Onyx’s ‘Cherry Orchard’ is an uproarious horror romp

So cherry: See, 19th-century drama and zombies can co-exist.
Photo: Bill Hughes
Molly O'Donnell

Four stars

Anton Chekhov's Cherry Orchard of the Living Dead February 27 & 28, March 6-8, 8 p.m.; March 9, 2 p.m.; $15. Onyx Theatre, 732-7225.

Zombies have long been interpreted in postmodern America as shorthand for mindless consumption in all its forms, but their collective threat recalls other economic associations perhaps better spotted by our European counterparts: peasants literally clawing their way to the top of the social ladder.

Anton Chekhov’s Cherry Orchard of the Living Dead literalizes this aristocratic anxiety, taking 19th century realist drama and turning it into a farcical romp through the land of horror. The savvy historical perspective of the play makes it as intellectual as it is entertaining, but class warfare is the last thing on your mind when taking in Troy Heard’s hilarious adaptation currently showing at the Onyx Theatre.

Like the original Cherry Orchard, this NEA-funded production begins when insolvent heiress Irina Polina (played by Kellie Wright) and her ingénue daughter Marsha (Stacia Zinkevich) return to their family’s estate to find it has been usurped by the ambitious serf Turgenev (T.J. Larsen). The difference here is that the serf is also a mad scientist whose experiments with radiation have created a race of flesh-eating nightwalkers he hopes to eventually turn into cheap labor. His foil, a young university teacher (Brandon Burk), courts the heiress’ daughter as he attempts to unearth Turgenev’s horrific miscalculations.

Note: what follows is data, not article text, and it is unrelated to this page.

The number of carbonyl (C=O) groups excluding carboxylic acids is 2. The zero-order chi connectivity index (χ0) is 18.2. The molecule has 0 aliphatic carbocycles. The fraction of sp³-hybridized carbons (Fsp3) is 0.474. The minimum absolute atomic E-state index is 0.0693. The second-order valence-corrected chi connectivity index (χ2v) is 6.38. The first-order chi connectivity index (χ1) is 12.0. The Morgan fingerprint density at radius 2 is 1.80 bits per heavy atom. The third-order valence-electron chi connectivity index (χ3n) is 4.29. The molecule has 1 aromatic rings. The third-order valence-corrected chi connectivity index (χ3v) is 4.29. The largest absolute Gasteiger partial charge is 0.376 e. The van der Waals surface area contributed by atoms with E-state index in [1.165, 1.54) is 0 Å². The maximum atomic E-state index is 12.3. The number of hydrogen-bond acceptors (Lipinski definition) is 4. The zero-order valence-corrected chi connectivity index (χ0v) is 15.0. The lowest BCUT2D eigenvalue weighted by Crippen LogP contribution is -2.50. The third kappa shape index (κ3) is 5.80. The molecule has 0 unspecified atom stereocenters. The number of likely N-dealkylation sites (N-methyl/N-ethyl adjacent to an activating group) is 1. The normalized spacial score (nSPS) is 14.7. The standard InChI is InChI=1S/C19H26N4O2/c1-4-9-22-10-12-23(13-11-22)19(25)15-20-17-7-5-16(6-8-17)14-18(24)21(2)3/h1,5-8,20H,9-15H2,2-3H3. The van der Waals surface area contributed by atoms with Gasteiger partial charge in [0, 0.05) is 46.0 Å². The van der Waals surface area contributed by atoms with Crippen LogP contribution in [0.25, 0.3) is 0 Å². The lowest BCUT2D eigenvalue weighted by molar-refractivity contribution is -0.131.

The play’s humor often relies on double entendre, as when Irina says her previous employer “fell in love with my Puccini.” But incredibly deft situational humor is also paired with witty dialogue to make the show an uproarious experience. From the straight-faced delivery of Larsen (“anything to distract from the death rattle outside”) to Zinkevich’s spot-on naiveté and Burk’s grounded sincerity, the ensemble perfectly complements the tight direction surely delivered by Heard.

But the star of the show is, in fact, the star of the show. Wright’s over-the-hill diva is brash and bombastic without being trite, outrageously hilarious without cracking so much as a smile, gorgeous and loathsome and transfixing.

The only possible quibbles are the awkwardness of the epilogue and a sketchy timeline. Those are overlooked easily enough, though, given the production’s fantastic period-appropriate set and confident humor.

  • “People focus on the broad strokes of stories, but the interesting parts are the small details within it.”

  • The couples’ various problems include infidelity, alcoholism, undisclosed bisexuality, divorce and run-of-the-mill annoyance.

  • The 2018 schedule will include the world premiere of a new musical called Big Foot.

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